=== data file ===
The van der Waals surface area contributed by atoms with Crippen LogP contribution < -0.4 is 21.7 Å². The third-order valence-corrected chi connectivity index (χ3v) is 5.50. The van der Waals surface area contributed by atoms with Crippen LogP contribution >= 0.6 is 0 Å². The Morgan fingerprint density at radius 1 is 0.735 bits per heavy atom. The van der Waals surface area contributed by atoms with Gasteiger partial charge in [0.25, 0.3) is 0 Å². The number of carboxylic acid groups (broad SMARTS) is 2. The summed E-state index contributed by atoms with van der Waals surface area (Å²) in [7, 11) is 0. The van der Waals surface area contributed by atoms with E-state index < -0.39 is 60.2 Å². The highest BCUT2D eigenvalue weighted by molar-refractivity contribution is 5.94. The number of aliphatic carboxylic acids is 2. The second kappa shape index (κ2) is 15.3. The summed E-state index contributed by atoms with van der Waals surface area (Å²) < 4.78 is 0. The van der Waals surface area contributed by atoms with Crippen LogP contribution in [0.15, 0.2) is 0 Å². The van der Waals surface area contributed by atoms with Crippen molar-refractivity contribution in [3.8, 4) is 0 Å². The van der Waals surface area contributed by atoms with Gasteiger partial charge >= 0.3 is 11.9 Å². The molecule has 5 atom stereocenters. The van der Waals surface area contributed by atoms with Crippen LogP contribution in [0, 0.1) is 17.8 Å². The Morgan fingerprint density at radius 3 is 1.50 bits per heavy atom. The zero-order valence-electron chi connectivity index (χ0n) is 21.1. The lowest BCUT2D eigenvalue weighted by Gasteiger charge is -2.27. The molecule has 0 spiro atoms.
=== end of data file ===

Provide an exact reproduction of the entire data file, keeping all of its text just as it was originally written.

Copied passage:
The van der Waals surface area contributed by atoms with Crippen LogP contribution < -0.4 is 21.7 Å². The third-order valence-corrected chi connectivity index (χ3v) is 5.50. The van der Waals surface area contributed by atoms with Crippen LogP contribution >= 0.6 is 0 Å². The Morgan fingerprint density at radius 1 is 0.735 bits per heavy atom. The van der Waals surface area contributed by atoms with Gasteiger partial charge in [0.25, 0.3) is 0 Å². The number of carboxylic acid groups (broad SMARTS) is 2. The summed E-state index contributed by atoms with van der Waals surface area (Å²) in [7, 11) is 0. The van der Waals surface area contributed by atoms with E-state index < -0.39 is 60.2 Å². The highest BCUT2D eigenvalue weighted by molar-refractivity contribution is 5.94. The number of aliphatic carboxylic acids is 2. The second kappa shape index (κ2) is 15.3. The summed E-state index contributed by atoms with van der Waals surface area (Å²) < 4.78 is 0. The van der Waals surface area contributed by atoms with Crippen LogP contribution in [0.15, 0.2) is 0 Å². The van der Waals surface area contributed by atoms with Crippen molar-refractivity contribution in [3.8, 4) is 0 Å². The van der Waals surface area contributed by atoms with Gasteiger partial charge >= 0.3 is 11.9 Å². The molecule has 5 atom stereocenters. The van der Waals surface area contributed by atoms with Crippen LogP contribution in [0, 0.1) is 17.8 Å². The Morgan fingerprint density at radius 3 is 1.50 bits per heavy atom. The zero-order valence-electron chi connectivity index (χ0n) is 21.1. The lowest BCUT2D eigenvalue weighted by Gasteiger charge is -2.27. The molecule has 0 spiro atoms.